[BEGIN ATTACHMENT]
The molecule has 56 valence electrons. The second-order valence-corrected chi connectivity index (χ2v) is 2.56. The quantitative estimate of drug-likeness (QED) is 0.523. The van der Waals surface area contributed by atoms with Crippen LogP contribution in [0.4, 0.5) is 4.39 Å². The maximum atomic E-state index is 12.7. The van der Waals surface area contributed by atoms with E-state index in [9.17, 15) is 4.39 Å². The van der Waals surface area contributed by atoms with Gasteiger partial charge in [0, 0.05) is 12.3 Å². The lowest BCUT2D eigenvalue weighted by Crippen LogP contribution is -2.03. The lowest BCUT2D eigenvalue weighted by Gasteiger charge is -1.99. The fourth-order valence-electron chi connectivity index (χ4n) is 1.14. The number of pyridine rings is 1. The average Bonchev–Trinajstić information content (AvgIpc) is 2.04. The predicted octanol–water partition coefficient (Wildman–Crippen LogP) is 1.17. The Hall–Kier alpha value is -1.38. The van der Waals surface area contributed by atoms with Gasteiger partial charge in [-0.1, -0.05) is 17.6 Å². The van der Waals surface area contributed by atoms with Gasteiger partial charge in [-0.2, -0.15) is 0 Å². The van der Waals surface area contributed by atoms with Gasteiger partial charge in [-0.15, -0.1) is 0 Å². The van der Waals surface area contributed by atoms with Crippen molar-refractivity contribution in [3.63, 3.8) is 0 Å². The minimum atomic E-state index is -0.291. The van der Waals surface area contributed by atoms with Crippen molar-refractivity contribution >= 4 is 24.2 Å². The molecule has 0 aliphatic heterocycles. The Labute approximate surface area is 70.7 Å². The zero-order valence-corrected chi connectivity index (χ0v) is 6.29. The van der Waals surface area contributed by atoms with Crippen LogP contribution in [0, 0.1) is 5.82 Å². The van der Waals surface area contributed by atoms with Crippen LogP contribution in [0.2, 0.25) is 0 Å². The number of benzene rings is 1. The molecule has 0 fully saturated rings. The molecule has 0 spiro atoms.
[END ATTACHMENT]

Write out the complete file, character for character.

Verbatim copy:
The molecule has 56 valence electrons. The second-order valence-corrected chi connectivity index (χ2v) is 2.56. The quantitative estimate of drug-likeness (QED) is 0.523. The van der Waals surface area contributed by atoms with Crippen LogP contribution in [0.4, 0.5) is 4.39 Å². The maximum atomic E-state index is 12.7. The van der Waals surface area contributed by atoms with E-state index in [9.17, 15) is 4.39 Å². The van der Waals surface area contributed by atoms with Gasteiger partial charge in [0, 0.05) is 12.3 Å². The lowest BCUT2D eigenvalue weighted by Crippen LogP contribution is -2.03. The lowest BCUT2D eigenvalue weighted by Gasteiger charge is -1.99. The fourth-order valence-electron chi connectivity index (χ4n) is 1.14. The number of pyridine rings is 1. The average Bonchev–Trinajstić information content (AvgIpc) is 2.04. The predicted octanol–water partition coefficient (Wildman–Crippen LogP) is 1.17. The Hall–Kier alpha value is -1.38. The van der Waals surface area contributed by atoms with Gasteiger partial charge in [-0.1, -0.05) is 17.6 Å². The van der Waals surface area contributed by atoms with Gasteiger partial charge in [-0.2, -0.15) is 0 Å². The van der Waals surface area contributed by atoms with Gasteiger partial charge in [-0.15, -0.1) is 0 Å². The van der Waals surface area contributed by atoms with Crippen molar-refractivity contribution in [3.63, 3.8) is 0 Å². The minimum atomic E-state index is -0.291. The van der Waals surface area contributed by atoms with Crippen molar-refractivity contribution >= 4 is 24.2 Å². The molecule has 0 aliphatic heterocycles. The Labute approximate surface area is 70.7 Å². The zero-order valence-corrected chi connectivity index (χ0v) is 6.29. The van der Waals surface area contributed by atoms with Crippen LogP contribution in [0, 0.1) is 5.82 Å². The van der Waals surface area contributed by atoms with Crippen LogP contribution in [0.2, 0.25) is 0 Å². The number of benzene rings is 1. The molecule has 0 fully saturated rings. The molecule has 0 spiro atoms.